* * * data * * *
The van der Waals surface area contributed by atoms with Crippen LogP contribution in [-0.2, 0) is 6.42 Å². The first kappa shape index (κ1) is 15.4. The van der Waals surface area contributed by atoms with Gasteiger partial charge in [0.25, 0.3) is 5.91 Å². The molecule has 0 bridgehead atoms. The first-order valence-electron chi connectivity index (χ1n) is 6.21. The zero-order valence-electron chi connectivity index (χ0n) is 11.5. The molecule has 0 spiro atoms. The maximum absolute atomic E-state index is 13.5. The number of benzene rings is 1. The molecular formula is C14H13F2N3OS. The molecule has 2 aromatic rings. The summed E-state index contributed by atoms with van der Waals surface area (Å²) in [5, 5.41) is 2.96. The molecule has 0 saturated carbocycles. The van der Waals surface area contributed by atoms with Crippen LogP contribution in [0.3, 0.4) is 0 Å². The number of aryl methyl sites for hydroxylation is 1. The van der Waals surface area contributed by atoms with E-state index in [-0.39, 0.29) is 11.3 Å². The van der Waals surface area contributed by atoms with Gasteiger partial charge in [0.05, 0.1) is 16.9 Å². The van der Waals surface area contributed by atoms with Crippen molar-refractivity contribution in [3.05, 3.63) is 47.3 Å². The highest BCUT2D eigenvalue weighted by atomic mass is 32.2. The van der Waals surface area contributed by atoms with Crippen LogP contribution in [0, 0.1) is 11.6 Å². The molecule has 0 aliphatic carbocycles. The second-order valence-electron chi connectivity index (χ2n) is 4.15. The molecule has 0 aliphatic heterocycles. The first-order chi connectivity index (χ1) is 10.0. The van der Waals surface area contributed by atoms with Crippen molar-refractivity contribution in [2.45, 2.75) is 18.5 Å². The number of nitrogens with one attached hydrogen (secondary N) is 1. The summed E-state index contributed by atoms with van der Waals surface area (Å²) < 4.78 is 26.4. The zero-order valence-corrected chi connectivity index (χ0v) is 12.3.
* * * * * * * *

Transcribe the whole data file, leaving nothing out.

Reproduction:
The van der Waals surface area contributed by atoms with Crippen LogP contribution in [-0.2, 0) is 6.42 Å². The first kappa shape index (κ1) is 15.4. The van der Waals surface area contributed by atoms with Gasteiger partial charge in [0.25, 0.3) is 5.91 Å². The molecule has 0 bridgehead atoms. The first-order valence-electron chi connectivity index (χ1n) is 6.21. The zero-order valence-electron chi connectivity index (χ0n) is 11.5. The molecule has 0 spiro atoms. The maximum absolute atomic E-state index is 13.5. The number of benzene rings is 1. The molecular formula is C14H13F2N3OS. The molecule has 2 aromatic rings. The summed E-state index contributed by atoms with van der Waals surface area (Å²) in [5, 5.41) is 2.96. The molecule has 0 saturated carbocycles. The van der Waals surface area contributed by atoms with Crippen LogP contribution in [0.3, 0.4) is 0 Å². The number of aryl methyl sites for hydroxylation is 1. The van der Waals surface area contributed by atoms with E-state index in [-0.39, 0.29) is 11.3 Å². The van der Waals surface area contributed by atoms with Gasteiger partial charge in [0.05, 0.1) is 16.9 Å². The van der Waals surface area contributed by atoms with Crippen molar-refractivity contribution in [3.05, 3.63) is 47.3 Å². The highest BCUT2D eigenvalue weighted by atomic mass is 32.2. The van der Waals surface area contributed by atoms with Crippen LogP contribution in [0, 0.1) is 11.6 Å². The molecule has 0 aliphatic carbocycles. The second-order valence-electron chi connectivity index (χ2n) is 4.15. The molecule has 0 aliphatic heterocycles. The first-order chi connectivity index (χ1) is 10.0. The van der Waals surface area contributed by atoms with Crippen molar-refractivity contribution in [2.45, 2.75) is 18.5 Å². The number of nitrogens with one attached hydrogen (secondary N) is 1. The summed E-state index contributed by atoms with van der Waals surface area (Å²) < 4.78 is 26.4. The zero-order valence-corrected chi connectivity index (χ0v) is 12.3.